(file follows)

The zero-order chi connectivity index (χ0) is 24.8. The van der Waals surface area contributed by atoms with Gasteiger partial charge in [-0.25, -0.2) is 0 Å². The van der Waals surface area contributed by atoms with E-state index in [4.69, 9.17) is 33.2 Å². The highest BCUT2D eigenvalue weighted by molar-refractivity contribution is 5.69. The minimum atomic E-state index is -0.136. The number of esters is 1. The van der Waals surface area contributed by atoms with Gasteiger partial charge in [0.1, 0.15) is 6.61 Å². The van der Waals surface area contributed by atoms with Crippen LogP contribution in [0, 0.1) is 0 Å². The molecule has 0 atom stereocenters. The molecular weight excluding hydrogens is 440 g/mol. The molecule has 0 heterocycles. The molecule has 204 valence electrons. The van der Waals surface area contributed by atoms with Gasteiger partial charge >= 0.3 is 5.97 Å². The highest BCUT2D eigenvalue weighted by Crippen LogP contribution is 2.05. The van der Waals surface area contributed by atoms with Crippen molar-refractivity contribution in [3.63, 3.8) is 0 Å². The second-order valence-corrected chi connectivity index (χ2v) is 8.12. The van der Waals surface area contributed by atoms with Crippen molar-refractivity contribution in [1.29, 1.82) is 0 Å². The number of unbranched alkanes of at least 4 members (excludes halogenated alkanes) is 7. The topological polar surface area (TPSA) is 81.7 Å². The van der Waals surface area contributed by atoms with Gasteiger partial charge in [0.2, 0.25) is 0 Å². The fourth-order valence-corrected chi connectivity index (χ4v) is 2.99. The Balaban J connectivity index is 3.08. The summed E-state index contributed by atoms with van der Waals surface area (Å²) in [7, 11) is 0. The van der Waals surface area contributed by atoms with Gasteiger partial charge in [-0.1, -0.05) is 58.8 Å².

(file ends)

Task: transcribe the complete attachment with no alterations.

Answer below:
The zero-order chi connectivity index (χ0) is 24.8. The van der Waals surface area contributed by atoms with Gasteiger partial charge in [-0.25, -0.2) is 0 Å². The van der Waals surface area contributed by atoms with E-state index in [4.69, 9.17) is 33.2 Å². The highest BCUT2D eigenvalue weighted by molar-refractivity contribution is 5.69. The minimum atomic E-state index is -0.136. The number of esters is 1. The van der Waals surface area contributed by atoms with Gasteiger partial charge in [0.1, 0.15) is 6.61 Å². The van der Waals surface area contributed by atoms with Crippen LogP contribution in [0, 0.1) is 0 Å². The molecule has 0 atom stereocenters. The molecular weight excluding hydrogens is 440 g/mol. The molecule has 0 heterocycles. The molecule has 204 valence electrons. The van der Waals surface area contributed by atoms with Gasteiger partial charge >= 0.3 is 5.97 Å². The highest BCUT2D eigenvalue weighted by Crippen LogP contribution is 2.05. The van der Waals surface area contributed by atoms with Crippen molar-refractivity contribution in [3.63, 3.8) is 0 Å². The second-order valence-corrected chi connectivity index (χ2v) is 8.12. The van der Waals surface area contributed by atoms with Crippen molar-refractivity contribution in [1.29, 1.82) is 0 Å². The number of unbranched alkanes of at least 4 members (excludes halogenated alkanes) is 7. The topological polar surface area (TPSA) is 81.7 Å². The van der Waals surface area contributed by atoms with Gasteiger partial charge in [0.2, 0.25) is 0 Å². The fourth-order valence-corrected chi connectivity index (χ4v) is 2.99. The Balaban J connectivity index is 3.08. The summed E-state index contributed by atoms with van der Waals surface area (Å²) in [7, 11) is 0. The van der Waals surface area contributed by atoms with Gasteiger partial charge in [-0.1, -0.05) is 58.8 Å².